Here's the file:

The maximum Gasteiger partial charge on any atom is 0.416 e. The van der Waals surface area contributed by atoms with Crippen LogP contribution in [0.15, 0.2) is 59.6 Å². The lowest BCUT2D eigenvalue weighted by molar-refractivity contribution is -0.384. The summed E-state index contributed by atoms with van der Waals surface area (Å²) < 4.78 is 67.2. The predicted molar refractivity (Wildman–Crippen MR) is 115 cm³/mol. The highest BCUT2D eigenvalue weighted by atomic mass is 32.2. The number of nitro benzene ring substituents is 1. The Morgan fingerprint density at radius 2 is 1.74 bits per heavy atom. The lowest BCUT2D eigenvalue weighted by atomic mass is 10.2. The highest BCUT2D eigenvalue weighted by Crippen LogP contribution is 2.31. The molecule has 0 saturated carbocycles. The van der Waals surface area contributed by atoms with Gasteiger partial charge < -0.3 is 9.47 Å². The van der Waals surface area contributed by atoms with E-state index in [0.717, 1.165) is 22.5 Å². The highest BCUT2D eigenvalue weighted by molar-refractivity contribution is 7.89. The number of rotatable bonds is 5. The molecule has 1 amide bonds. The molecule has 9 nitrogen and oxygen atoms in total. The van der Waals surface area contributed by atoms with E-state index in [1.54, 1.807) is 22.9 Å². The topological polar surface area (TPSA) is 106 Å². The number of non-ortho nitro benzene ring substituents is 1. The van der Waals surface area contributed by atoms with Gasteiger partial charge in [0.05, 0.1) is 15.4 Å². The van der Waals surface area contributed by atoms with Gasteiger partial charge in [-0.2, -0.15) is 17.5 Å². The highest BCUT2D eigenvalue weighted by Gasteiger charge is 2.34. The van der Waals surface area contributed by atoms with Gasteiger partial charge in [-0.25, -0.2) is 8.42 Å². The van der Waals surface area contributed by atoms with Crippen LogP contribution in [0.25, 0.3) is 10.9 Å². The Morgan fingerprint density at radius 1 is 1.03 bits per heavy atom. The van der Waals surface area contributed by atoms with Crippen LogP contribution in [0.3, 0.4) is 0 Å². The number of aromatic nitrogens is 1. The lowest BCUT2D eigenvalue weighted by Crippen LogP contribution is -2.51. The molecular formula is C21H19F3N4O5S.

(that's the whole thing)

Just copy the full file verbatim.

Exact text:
The maximum Gasteiger partial charge on any atom is 0.416 e. The van der Waals surface area contributed by atoms with Crippen LogP contribution in [0.15, 0.2) is 59.6 Å². The lowest BCUT2D eigenvalue weighted by molar-refractivity contribution is -0.384. The summed E-state index contributed by atoms with van der Waals surface area (Å²) < 4.78 is 67.2. The predicted molar refractivity (Wildman–Crippen MR) is 115 cm³/mol. The highest BCUT2D eigenvalue weighted by atomic mass is 32.2. The number of nitro benzene ring substituents is 1. The Morgan fingerprint density at radius 2 is 1.74 bits per heavy atom. The lowest BCUT2D eigenvalue weighted by atomic mass is 10.2. The highest BCUT2D eigenvalue weighted by Crippen LogP contribution is 2.31. The molecule has 0 saturated carbocycles. The van der Waals surface area contributed by atoms with Gasteiger partial charge < -0.3 is 9.47 Å². The van der Waals surface area contributed by atoms with E-state index in [0.717, 1.165) is 22.5 Å². The highest BCUT2D eigenvalue weighted by molar-refractivity contribution is 7.89. The number of rotatable bonds is 5. The molecule has 1 amide bonds. The molecule has 9 nitrogen and oxygen atoms in total. The van der Waals surface area contributed by atoms with E-state index in [1.54, 1.807) is 22.9 Å². The topological polar surface area (TPSA) is 106 Å². The number of non-ortho nitro benzene ring substituents is 1. The van der Waals surface area contributed by atoms with Gasteiger partial charge in [0.05, 0.1) is 15.4 Å². The van der Waals surface area contributed by atoms with Gasteiger partial charge in [-0.2, -0.15) is 17.5 Å². The highest BCUT2D eigenvalue weighted by Gasteiger charge is 2.34. The van der Waals surface area contributed by atoms with Gasteiger partial charge in [-0.25, -0.2) is 8.42 Å². The van der Waals surface area contributed by atoms with Crippen LogP contribution in [0.25, 0.3) is 10.9 Å². The Morgan fingerprint density at radius 1 is 1.03 bits per heavy atom. The van der Waals surface area contributed by atoms with Crippen LogP contribution in [0.3, 0.4) is 0 Å². The number of aromatic nitrogens is 1. The lowest BCUT2D eigenvalue weighted by Crippen LogP contribution is -2.51. The molecular formula is C21H19F3N4O5S.